Below we publish two short pieces which give a flavour of the growing class anger developing in Southern Ireland. The first is a statement by Joe Higgins, Socialist Party (CWI in Ireland) MP, in reaction to four trade unions walking out of talks with government and bosses on draconian new attacks on public sector pay and conditions, in a “renegotiation” of the Croke Park agreement signed in 2010. The second is a video of leading Labour Party Minister, Joan Burton, being forced to flee a public appearance in the Eastern town of Dundalk, by a large group of anti-austerity protesters, including those fighting the unjust Property tax.
Walkout by four unions from ‘Croke Park 2’ talks justified and welcome
A new alliance of fighting unions needed to campaign for ‘no’ vote across the public service
Responding the the walkout by UNITE, the CPSU, INMO and the IMO from the Croke Park II talks Socialist Party (CWI) TD (Member of Irish Parliament) Joe Higgins said:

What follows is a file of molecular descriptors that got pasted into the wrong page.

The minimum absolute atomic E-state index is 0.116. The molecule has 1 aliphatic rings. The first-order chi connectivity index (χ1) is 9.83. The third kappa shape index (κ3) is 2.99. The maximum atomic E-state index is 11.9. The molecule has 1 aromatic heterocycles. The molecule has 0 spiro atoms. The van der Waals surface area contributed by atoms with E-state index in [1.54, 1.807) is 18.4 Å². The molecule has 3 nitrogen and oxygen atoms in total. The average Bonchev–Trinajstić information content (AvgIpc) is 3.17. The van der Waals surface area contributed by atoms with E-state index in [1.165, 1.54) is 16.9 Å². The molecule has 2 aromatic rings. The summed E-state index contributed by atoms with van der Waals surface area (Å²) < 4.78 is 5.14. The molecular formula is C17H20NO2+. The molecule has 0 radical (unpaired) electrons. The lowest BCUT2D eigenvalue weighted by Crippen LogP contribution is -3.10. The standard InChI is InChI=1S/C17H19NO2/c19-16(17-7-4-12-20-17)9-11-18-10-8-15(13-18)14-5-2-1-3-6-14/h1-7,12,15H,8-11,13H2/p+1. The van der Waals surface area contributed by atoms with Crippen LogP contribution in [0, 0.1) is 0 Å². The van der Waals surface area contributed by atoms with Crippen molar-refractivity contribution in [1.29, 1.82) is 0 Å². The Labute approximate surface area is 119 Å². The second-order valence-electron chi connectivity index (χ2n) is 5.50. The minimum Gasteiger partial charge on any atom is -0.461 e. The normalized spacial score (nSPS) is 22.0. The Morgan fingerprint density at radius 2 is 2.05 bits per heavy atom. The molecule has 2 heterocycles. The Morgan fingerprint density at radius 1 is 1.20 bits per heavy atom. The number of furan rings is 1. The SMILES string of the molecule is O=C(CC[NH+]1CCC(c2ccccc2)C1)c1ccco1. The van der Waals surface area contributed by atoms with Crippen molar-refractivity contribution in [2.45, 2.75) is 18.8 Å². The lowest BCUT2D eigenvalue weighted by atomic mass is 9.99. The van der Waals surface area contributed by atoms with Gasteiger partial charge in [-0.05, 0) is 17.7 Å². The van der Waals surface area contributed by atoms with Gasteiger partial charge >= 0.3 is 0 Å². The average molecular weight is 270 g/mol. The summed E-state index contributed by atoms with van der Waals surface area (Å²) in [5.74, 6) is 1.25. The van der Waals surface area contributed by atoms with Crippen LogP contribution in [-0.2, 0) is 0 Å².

“The walkout of these four unions combined with those unions and associations that were already outside the process means that there is a significant segment of the public sector workforce is not negotiating terms of surrender with the government. This is a positive development.
“The question remains now as to whether the leaders of those unions and associations who have responded to the sentiment from below by not participating in these talks will permit a situation where like before the leaders of SIPTU, IMPACT, INTO and PSEU will negotiate cuts on pay and conditions for all public servants.
“The task posed now is for a new alliance to be formed of unions who are committed to actively opposing further cuts on pay and conditions of public sector workers. Such an alliance should run a vigorous campaign for a ‘no vote’ to any deal and directly appeal to members of those unions whose leaderships are prepared to accept cuts to join them in their opposition to an attack that will further the crisis.
“The opposition to Croke Park II should be linked to fighting the property tax which is likewise an attack on income for all workers. The campaign for a ‘no’ vote can also raise positive demands for where the money can come from to fund public services, that is by among other things properly taxing wealth and unearned income and repudiating the odious debt.”